Author Archives: ludicdeveloper

Theory: Critical Game Design & Critical Play

Readings by Critical Game Design by Mary Flanagan & Lindsay Grace

Learning through Game Design

Anxiety, Openness & Activist Games: A Case Study for Critical Play

Mary Flanagan

ABSTRACT: This paper explores the boundaries of social issues or ‘activist’ games with a case study on a popular game released in 2009 which fosters a critical type of play among the audience. We assess the game’s public reception to better understand how contradictory play elements led to an anxiety of ambiguity during open play. Borrowing from the “poetics of open work,” we will demonstrate how the most powerful play experience in activist games result from a new relationship formed between the audience and the player through mechanics, subject position, representation, and content.

Critical Games: Critical Design in Independent Games

Lindsay Grace

ABSTRACT: As a sign of the maturing game medium, critical games have grown to provide meaningful critique. Where once a critic might write an article, some have taken to making critical games. These games critique the conventions of digital experience to provide social commentary, examination of gameplay assumptions or simply create playful design. This paper provides a simple topographical view of critical games, proposing formal attributes for analyzing games made through critical design practices. The result is a formal two axes description. The first spectrum is the dichotomy between social critique and game mechanics critique, described as reflective and recursive respectively. The mechanics of these play experiences are further explained as either continuous or discontinuous, as executed through the rhythmic structure of the game. From this perspective, any critical game can be described by the apex between mechanic and social critique, continuous and discontinuous delivery. The result is a useful framing for game designers and game researchers.

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Learning With Games: Critical Play & Game Design

Emily Flynn-Jones, PhD, York University

Learning through Game Design

Critical Play with Dr. Emily Flynn-Jones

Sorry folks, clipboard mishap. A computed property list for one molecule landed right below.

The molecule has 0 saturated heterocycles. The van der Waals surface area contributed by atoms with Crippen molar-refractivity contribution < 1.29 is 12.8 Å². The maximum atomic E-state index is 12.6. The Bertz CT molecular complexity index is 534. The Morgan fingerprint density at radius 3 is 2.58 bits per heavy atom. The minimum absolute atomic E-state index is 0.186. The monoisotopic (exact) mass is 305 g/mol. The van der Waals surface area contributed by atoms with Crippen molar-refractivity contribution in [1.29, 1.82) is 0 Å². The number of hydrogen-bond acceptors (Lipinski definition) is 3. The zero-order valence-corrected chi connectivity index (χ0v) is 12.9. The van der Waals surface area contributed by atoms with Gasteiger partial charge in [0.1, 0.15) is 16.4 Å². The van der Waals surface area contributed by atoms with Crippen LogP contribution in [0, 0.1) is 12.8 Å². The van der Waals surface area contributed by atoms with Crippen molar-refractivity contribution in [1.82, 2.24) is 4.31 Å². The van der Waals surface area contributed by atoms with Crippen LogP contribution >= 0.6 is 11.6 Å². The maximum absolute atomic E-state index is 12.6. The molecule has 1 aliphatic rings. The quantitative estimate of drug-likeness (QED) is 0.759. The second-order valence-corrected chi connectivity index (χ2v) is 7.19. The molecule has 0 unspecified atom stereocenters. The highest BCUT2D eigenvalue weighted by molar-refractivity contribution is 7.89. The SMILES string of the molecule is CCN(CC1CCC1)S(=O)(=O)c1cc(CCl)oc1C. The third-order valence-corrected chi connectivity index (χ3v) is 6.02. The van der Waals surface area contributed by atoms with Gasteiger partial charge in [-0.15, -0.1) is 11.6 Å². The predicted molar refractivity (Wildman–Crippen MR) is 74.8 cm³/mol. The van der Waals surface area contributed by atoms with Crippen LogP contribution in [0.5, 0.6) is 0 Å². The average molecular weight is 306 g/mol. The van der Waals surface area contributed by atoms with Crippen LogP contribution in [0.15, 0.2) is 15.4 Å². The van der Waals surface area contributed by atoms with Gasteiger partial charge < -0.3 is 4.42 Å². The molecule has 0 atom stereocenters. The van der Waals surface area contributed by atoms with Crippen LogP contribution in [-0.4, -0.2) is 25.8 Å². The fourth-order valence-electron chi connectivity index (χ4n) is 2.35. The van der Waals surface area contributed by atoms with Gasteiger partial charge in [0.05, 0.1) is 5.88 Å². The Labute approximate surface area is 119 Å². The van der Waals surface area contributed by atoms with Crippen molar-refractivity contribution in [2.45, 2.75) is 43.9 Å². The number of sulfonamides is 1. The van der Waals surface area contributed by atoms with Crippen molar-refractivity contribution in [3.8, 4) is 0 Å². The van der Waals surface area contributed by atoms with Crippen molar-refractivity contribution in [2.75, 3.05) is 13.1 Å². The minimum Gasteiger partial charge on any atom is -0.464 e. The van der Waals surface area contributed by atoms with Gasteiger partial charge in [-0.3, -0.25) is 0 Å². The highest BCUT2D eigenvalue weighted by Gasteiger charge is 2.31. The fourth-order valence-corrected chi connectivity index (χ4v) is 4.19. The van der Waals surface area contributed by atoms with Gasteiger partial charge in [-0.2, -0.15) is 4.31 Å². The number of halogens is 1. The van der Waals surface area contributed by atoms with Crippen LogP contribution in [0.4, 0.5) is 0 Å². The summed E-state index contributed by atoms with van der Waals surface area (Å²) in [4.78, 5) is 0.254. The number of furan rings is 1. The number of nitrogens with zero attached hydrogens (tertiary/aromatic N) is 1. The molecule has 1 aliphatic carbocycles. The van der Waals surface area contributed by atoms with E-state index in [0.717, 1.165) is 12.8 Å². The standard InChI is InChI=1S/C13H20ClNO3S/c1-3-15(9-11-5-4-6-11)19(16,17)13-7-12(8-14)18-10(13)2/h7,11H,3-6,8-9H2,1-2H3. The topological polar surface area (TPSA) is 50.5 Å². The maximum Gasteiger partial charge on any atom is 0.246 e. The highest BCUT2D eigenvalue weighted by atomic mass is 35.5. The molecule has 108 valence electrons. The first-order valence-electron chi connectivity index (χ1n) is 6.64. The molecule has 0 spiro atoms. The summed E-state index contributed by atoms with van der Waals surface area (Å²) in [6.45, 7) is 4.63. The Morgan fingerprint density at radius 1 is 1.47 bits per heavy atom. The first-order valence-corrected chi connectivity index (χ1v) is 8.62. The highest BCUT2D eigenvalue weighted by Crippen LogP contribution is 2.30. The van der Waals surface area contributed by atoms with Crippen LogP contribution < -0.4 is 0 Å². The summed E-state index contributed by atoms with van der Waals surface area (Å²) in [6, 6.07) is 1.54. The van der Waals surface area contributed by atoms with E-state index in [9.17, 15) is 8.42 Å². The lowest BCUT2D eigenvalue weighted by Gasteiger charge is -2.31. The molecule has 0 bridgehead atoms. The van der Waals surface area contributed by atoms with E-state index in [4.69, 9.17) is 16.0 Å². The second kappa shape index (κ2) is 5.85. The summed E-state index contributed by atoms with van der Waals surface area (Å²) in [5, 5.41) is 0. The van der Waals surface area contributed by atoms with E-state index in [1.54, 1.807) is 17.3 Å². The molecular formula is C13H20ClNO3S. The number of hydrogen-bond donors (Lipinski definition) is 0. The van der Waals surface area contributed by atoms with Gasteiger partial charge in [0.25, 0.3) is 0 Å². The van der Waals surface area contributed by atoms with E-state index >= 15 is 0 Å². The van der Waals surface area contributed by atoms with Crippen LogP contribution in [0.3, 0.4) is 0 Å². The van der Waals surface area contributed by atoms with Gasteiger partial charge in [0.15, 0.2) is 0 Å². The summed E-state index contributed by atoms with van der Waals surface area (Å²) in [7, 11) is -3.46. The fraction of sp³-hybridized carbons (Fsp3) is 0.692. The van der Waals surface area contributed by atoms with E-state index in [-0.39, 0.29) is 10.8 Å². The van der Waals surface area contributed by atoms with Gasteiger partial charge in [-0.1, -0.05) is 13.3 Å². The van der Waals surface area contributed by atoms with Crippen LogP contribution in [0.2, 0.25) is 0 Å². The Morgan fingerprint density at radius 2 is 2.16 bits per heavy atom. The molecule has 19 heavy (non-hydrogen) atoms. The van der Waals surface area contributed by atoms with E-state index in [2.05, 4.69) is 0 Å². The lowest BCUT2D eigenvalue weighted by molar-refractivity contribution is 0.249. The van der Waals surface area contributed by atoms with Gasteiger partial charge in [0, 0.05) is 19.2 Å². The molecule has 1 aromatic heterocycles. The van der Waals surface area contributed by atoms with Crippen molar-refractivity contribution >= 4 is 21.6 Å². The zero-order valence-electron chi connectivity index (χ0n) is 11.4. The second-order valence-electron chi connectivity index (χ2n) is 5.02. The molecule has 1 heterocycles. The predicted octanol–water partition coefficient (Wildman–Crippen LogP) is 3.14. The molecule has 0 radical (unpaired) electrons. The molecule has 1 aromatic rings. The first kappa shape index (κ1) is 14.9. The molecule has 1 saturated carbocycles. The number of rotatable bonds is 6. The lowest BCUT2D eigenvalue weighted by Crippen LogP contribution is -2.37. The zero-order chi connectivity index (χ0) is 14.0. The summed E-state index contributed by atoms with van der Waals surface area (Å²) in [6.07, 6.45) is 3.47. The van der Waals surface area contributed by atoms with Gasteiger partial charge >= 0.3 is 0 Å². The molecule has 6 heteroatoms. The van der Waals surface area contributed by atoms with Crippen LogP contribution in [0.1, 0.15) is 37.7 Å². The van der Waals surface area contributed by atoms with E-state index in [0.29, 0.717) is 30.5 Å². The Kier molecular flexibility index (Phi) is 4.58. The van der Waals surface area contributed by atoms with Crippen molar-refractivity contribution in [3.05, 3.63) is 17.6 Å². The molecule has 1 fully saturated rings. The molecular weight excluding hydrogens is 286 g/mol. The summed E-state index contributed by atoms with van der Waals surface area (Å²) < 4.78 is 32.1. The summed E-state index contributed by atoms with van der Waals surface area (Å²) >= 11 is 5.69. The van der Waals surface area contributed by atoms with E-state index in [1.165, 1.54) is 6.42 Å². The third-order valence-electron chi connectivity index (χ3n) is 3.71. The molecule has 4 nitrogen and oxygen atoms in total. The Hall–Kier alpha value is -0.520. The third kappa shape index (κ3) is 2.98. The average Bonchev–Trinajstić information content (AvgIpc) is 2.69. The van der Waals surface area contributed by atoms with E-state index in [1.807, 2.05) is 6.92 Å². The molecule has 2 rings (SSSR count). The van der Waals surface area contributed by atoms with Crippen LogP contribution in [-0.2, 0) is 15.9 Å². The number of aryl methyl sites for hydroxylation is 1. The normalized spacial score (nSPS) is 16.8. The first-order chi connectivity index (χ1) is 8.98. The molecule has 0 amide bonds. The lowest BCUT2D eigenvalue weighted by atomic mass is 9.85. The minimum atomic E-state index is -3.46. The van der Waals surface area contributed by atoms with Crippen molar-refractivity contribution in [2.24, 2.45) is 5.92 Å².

In this video, games researcher and media artist, Emily Flynn Jones, introduces us to the art of critical game design. In this video, we look at critical game design & the concept of ‘critical play’, explore the value of critical play in educational contexts, and demonstrate and participate in a critical game design exercise. Building upon the work of Mary Flanagan (Values at Play Model), Dr. Flynn-Jones articulates ‘critical Play’ in relation to game making forms which consciously create ‘played experiences’ that may instantiate social values or ethical positions, or interrogate ideological systems. Games created for critical play can provide safe spaces for exploring issues, connecting artistic self-expression with critical-aesthetic interventions.

Emily Flynn-Jones has a PhD in game studies. Her critical work has a feminist bent, and is concerned with gender-based equity of access to games and game making, as well as the discourses surrounding gender in gaming. She also makes ‘strange little games’ which relate to her research.

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Exploring Media Literacy & Computational Thinking

A Game Maker Curriculum Study

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Learning through Game Design

AUTHORS

Jennifer Jenson York University
Milena Droumeva, Simon Fraser University

ABSTRACT
While advances in game-based learning are already transforming educative practices globally, with tech giants like Microsoft, Apple and Google taking notice and investing in educational game initiatives, there is a concurrent and critically important development that focuses on ‘game construction’ pedagogy as a vehicle for enhancing computational literacy in middle and high school students. Essentially, game construction-based curriculum takes the central question ‘do children learn from playing games’ to the next stage by asking ‘(what) can children learn from constructing games?’

Founded on Seymour Papert’s constructionist learning model, and developed over nearly two decades, there is compelling evidence that game construction can increase student confidence and build their capacity towards ongoing computing science involvement and other STEM subjects. Our study adds to the growing body of literature on school-based game construction through comprehensive empirical methodology and evidence-based guidelines for curriculum design. There is still debate as to the utility of different software tools for game construction, models of scaffolding knowledge, and evaluation of learning outcomes and knowledge transfer.